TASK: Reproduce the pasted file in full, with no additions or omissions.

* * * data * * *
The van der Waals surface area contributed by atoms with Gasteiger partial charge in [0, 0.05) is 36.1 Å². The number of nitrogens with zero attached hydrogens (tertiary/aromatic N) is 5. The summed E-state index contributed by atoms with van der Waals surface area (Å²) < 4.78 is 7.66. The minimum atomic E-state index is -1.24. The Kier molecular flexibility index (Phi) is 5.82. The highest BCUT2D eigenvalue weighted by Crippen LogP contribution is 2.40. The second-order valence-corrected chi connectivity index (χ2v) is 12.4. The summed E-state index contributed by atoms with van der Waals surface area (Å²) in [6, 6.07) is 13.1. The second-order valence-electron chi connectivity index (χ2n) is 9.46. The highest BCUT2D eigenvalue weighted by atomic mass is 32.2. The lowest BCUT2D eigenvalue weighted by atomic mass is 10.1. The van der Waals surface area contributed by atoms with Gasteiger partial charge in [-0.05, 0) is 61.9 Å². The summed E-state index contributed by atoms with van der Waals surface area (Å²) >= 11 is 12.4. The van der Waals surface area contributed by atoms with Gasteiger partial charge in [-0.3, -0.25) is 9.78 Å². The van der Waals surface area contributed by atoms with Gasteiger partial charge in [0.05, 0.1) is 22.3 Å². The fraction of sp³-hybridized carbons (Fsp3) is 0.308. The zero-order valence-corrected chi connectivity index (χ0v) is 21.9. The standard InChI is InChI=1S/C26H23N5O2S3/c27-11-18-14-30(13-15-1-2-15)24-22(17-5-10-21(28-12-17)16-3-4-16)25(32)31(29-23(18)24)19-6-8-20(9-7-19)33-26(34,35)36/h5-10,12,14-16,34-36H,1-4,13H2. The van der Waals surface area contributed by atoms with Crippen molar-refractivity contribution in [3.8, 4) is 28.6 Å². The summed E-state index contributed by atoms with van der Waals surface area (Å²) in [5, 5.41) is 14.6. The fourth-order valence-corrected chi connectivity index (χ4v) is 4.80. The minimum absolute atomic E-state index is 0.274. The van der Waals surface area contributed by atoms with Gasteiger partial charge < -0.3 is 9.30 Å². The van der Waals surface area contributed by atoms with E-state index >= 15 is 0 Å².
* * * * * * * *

The van der Waals surface area contributed by atoms with Gasteiger partial charge in [0, 0.05) is 36.1 Å². The number of nitrogens with zero attached hydrogens (tertiary/aromatic N) is 5. The summed E-state index contributed by atoms with van der Waals surface area (Å²) < 4.78 is 7.66. The minimum atomic E-state index is -1.24. The Kier molecular flexibility index (Phi) is 5.82. The highest BCUT2D eigenvalue weighted by Crippen LogP contribution is 2.40. The second-order valence-corrected chi connectivity index (χ2v) is 12.4. The summed E-state index contributed by atoms with van der Waals surface area (Å²) in [6, 6.07) is 13.1. The second-order valence-electron chi connectivity index (χ2n) is 9.46. The highest BCUT2D eigenvalue weighted by atomic mass is 32.2. The lowest BCUT2D eigenvalue weighted by atomic mass is 10.1. The van der Waals surface area contributed by atoms with Gasteiger partial charge in [-0.05, 0) is 61.9 Å². The summed E-state index contributed by atoms with van der Waals surface area (Å²) >= 11 is 12.4. The van der Waals surface area contributed by atoms with Gasteiger partial charge in [-0.3, -0.25) is 9.78 Å². The van der Waals surface area contributed by atoms with Gasteiger partial charge in [0.05, 0.1) is 22.3 Å². The fraction of sp³-hybridized carbons (Fsp3) is 0.308. The zero-order valence-corrected chi connectivity index (χ0v) is 21.9. The standard InChI is InChI=1S/C26H23N5O2S3/c27-11-18-14-30(13-15-1-2-15)24-22(17-5-10-21(28-12-17)16-3-4-16)25(32)31(29-23(18)24)19-6-8-20(9-7-19)33-26(34,35)36/h5-10,12,14-16,34-36H,1-4,13H2. The van der Waals surface area contributed by atoms with Crippen molar-refractivity contribution in [3.8, 4) is 28.6 Å². The summed E-state index contributed by atoms with van der Waals surface area (Å²) in [5, 5.41) is 14.6. The fourth-order valence-corrected chi connectivity index (χ4v) is 4.80. The minimum absolute atomic E-state index is 0.274. The van der Waals surface area contributed by atoms with Gasteiger partial charge < -0.3 is 9.30 Å². The van der Waals surface area contributed by atoms with E-state index >= 15 is 0 Å².